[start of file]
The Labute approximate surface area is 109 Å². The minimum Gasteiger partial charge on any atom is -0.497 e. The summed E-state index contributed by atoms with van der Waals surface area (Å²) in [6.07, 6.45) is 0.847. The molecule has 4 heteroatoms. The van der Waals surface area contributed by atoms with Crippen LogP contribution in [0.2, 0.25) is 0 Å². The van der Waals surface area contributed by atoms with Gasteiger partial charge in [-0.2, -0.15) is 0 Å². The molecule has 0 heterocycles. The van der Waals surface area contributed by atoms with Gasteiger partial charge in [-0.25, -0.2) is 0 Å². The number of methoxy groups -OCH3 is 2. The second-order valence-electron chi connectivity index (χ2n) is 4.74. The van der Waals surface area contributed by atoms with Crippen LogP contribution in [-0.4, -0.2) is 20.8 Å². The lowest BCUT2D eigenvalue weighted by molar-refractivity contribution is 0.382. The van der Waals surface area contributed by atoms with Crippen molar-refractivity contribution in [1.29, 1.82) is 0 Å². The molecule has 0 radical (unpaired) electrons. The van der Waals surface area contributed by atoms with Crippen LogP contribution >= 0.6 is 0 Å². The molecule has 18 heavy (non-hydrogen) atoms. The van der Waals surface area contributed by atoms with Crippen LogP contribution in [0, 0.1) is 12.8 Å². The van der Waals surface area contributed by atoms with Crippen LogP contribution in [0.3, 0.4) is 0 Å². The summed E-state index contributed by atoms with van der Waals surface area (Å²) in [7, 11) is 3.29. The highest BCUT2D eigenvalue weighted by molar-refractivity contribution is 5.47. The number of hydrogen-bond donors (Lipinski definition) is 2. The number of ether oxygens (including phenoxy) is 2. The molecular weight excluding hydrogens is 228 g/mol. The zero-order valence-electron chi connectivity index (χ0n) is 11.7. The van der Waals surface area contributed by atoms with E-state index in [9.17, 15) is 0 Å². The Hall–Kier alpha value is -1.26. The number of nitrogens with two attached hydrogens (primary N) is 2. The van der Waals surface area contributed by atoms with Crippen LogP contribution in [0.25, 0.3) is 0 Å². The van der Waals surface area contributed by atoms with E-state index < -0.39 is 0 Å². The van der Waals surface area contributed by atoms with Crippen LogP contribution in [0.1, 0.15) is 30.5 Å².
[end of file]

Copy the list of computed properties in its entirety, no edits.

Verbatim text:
The Labute approximate surface area is 109 Å². The minimum Gasteiger partial charge on any atom is -0.497 e. The summed E-state index contributed by atoms with van der Waals surface area (Å²) in [6.07, 6.45) is 0.847. The molecule has 4 heteroatoms. The van der Waals surface area contributed by atoms with Crippen LogP contribution in [0.2, 0.25) is 0 Å². The van der Waals surface area contributed by atoms with Gasteiger partial charge in [-0.2, -0.15) is 0 Å². The molecule has 0 heterocycles. The van der Waals surface area contributed by atoms with Gasteiger partial charge in [-0.25, -0.2) is 0 Å². The number of methoxy groups -OCH3 is 2. The second-order valence-electron chi connectivity index (χ2n) is 4.74. The van der Waals surface area contributed by atoms with Crippen LogP contribution in [-0.4, -0.2) is 20.8 Å². The lowest BCUT2D eigenvalue weighted by molar-refractivity contribution is 0.382. The van der Waals surface area contributed by atoms with Crippen molar-refractivity contribution in [1.29, 1.82) is 0 Å². The molecule has 0 radical (unpaired) electrons. The van der Waals surface area contributed by atoms with Crippen LogP contribution >= 0.6 is 0 Å². The molecule has 18 heavy (non-hydrogen) atoms. The van der Waals surface area contributed by atoms with Crippen LogP contribution in [0, 0.1) is 12.8 Å². The van der Waals surface area contributed by atoms with Crippen LogP contribution in [0.3, 0.4) is 0 Å². The summed E-state index contributed by atoms with van der Waals surface area (Å²) in [7, 11) is 3.29. The highest BCUT2D eigenvalue weighted by molar-refractivity contribution is 5.47. The number of hydrogen-bond donors (Lipinski definition) is 2. The number of ether oxygens (including phenoxy) is 2. The molecular weight excluding hydrogens is 228 g/mol. The zero-order valence-electron chi connectivity index (χ0n) is 11.7. The van der Waals surface area contributed by atoms with E-state index in [9.17, 15) is 0 Å². The Hall–Kier alpha value is -1.26. The number of nitrogens with two attached hydrogens (primary N) is 2. The van der Waals surface area contributed by atoms with Crippen LogP contribution in [0.25, 0.3) is 0 Å². The van der Waals surface area contributed by atoms with E-state index < -0.39 is 0 Å². The van der Waals surface area contributed by atoms with Crippen LogP contribution in [0.1, 0.15) is 30.5 Å².